Show comments (2)
Jefflass
08 October 2007
Version: 2.3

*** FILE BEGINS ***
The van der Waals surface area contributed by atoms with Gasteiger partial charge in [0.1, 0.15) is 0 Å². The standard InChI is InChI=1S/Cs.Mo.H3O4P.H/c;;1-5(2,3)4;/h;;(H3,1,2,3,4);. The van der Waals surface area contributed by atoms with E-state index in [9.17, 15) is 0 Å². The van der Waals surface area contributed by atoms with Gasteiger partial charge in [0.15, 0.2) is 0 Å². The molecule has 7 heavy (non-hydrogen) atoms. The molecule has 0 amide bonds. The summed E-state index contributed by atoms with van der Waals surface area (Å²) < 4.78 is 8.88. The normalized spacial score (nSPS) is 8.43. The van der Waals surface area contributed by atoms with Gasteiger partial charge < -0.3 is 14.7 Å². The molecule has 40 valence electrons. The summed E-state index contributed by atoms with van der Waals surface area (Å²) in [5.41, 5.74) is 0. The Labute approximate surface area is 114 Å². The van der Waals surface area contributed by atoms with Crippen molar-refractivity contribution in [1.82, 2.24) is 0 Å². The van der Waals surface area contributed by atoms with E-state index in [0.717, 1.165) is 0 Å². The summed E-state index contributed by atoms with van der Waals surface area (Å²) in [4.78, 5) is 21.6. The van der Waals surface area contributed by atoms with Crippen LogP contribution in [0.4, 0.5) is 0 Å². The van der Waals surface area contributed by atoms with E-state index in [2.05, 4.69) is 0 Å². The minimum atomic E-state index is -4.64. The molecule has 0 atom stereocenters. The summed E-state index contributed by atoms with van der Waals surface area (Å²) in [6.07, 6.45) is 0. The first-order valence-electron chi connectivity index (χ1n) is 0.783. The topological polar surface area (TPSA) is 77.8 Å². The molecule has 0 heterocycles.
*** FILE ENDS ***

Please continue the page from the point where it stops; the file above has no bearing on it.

Why would software developers continue to spend so much time and effort developing software for Mac OS 10 that is essentially obsoleted by an OS feature that already exists, such as THE DOCK? The DOCK started out as a prominent desktop feature of the wonderful NeXT OS that has since morphed into Mac OS 10. A similar comment was made recently about the SAPIENS software (also a circular popup menu), though which is somewhat different in that it continually adapts and changes according to app usage, and is activated with a circular motion of the mouse. BOTH the Mac OS 10 and the Windows XP have DOCKs that enable one-click access to often-used apps. I currently have 40 favorite apps in my DOCKs on my Macs. The Mac DOCK's magnification feature is superb. LEOPARD will be providing a DOCK feature that springs up in an arc from the DOCK to offer access to apps, utilities, and files. I have had essentially the same thing for years on my Tiger DOCKs, and it's so easy to do: (1) create a folder in the home directory and give it an appropriate name; (2) drag new folder to DOCK on the right side of the vertical separator; (3) drag aliases for desired apps and utilities into the new folder; (4) click and hold mouse on DOCK folder to reveal a popup list to quickly select from. The following DOCK folder popups have proven very useful for me: Utilities, A/V apps, iApps, Scripts, Documents. Since the latter is already a 'provided' folder in the home directory, the DOCK version also cleverly displays a cover icon. If the DOCK didn't already exist, then both Trampoline and Sapiens would prove to be indispensable. Still needed though are unique and deft utilities and apps that are NOT already essentially provided by Mac OS 10 ...